Past Additional Award Winners

    Early Music Brings History Alive Award 1998-2006

    This award acknowledged the importance of educational outreach in early music, and exposing the next generation to its delights and wonders.

    2006 Recipient: New York State Early Music Association (Ithaca, NY)
    New York State Early Music Association and its performing ensemble, NYS Baroque, have been presenting exceptional school programs since 1991. They have been in an Empire State Partnership with Ithaca High School, thanks to grants from the Arts in Education Program of the NY State Council on the Arts. They strive to bring history alive through music, making connections between Baroque music and European and colonial American history. Art Loomis, choral teacher at Ithaca High School, sings the group’s praises: “Their enthusiasm is wonderful!” Another teacher described how a particularly troubled student came to life and “smiled throughout the two days [NYSEMA] was there.” Executive Directors Peter and Libby Hedrick established NYS Baroque in 1987 and, with Music Director Michael Sand, also produce an annual concert series in Central New York State.

    2005 Recipient: Nina Stern (New York, NY)
    Nina Stern, one of this country’s leading performers of recorder and classical clarinet, serves as Director of Education for the New York Collegium and their Music in the Schools program. Since fall 2002 they have worked in partnership with The Ella Baker School in New York City to teach children the hands-on skills of playing, improvising and reading music. Nina is the project director, and she teaches recorder to students from second through eighth grades, joined by percussion instructor Mauricio Molina. Together the two teachers meet with 300 students each week in their classrooms. In addition, Nina conducts a percussion/recorder ensemble, The Ella Baker Players, that performs regularly for the student body, and has appeared as guest artists at the United Nations in celebration of International Youth Human Rights Day.

    2005 Special Award for Outstanding Contributions to Early Music Education: Mark Cudek (Interlochen Summer Arts Camp).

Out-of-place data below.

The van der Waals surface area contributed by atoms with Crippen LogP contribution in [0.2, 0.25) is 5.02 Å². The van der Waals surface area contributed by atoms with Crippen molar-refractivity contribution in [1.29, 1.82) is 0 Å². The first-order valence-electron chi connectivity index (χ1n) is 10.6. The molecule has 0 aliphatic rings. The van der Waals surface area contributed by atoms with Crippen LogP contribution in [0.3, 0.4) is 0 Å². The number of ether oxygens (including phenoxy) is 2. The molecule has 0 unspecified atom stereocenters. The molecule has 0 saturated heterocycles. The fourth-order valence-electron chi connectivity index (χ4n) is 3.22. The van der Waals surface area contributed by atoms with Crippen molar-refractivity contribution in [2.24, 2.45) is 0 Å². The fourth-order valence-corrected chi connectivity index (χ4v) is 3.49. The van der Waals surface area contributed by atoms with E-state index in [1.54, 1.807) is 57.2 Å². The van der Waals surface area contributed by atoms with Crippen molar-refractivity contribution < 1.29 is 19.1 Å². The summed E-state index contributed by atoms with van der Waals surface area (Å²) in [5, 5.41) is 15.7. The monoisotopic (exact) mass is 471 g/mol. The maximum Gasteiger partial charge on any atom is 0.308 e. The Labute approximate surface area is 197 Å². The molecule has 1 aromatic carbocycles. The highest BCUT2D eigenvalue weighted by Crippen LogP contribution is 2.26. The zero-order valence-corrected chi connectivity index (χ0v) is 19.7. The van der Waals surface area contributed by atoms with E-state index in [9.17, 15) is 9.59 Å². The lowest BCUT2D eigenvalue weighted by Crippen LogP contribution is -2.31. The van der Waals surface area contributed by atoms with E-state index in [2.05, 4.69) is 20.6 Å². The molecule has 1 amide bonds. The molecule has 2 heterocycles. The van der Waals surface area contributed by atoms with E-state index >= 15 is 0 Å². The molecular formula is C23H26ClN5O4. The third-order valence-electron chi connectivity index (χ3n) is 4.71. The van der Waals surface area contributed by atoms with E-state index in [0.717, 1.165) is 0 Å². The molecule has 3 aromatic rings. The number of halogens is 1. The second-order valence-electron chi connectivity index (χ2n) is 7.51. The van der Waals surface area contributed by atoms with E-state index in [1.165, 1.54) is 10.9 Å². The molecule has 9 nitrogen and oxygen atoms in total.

Mark Cudek is an outstanding lute and guitar player, a founding member of the Baltimore Consort. For twenty summers, Mark directed the High School Early Music Program at the Interlochen Summer Arts Camp, working with over 750 high school students taking early music in the “Shakespeare’s Music” classes and with 75 early music majors, some of whom have gone on to careers in early music. It is with a certain poignancy that EMA gives this award, since Interlochen has recently discontinued the early music program. With this award, EMA expresses its appreciation for Mark’s substantial contribution to the field.

    2004 Recipient: Peggy Monroe (Seattle, WA)
    Peggy Monroe's involvement in early music began in the early seventies, when she started teaching recorder privately, mostly to children. She also began doing demonstrations and mini-concerts in schools, always with the idea of stimulating interest in early music and history. Her educational projects evolved from one-time schoolroom appearances into 2-week-long residencies involving entire elementary schools in medieval, Renaissance and colonial period studies. Her "Medieval Experience" residency was offered at dozens of schools in the Seattle/King County area for over 20 years. In addition, she also has written several educational scripts, which have been performed under the auspices of the Early Music Guild and the Medieval Women's Choir in Seattle. A founding Board Member of the Early Music Guild of Seattle and of Seattle Baroque Orchestra, she also served two terms on the national board of the American Recorder Society, devoting herself primarily to educational outreach in those organizations. In addition to the recorder, she also plays flute and harp, but her principal emphasis is historical percussion.

    2003 Recipient: Piffaro (Philadelphia, PA)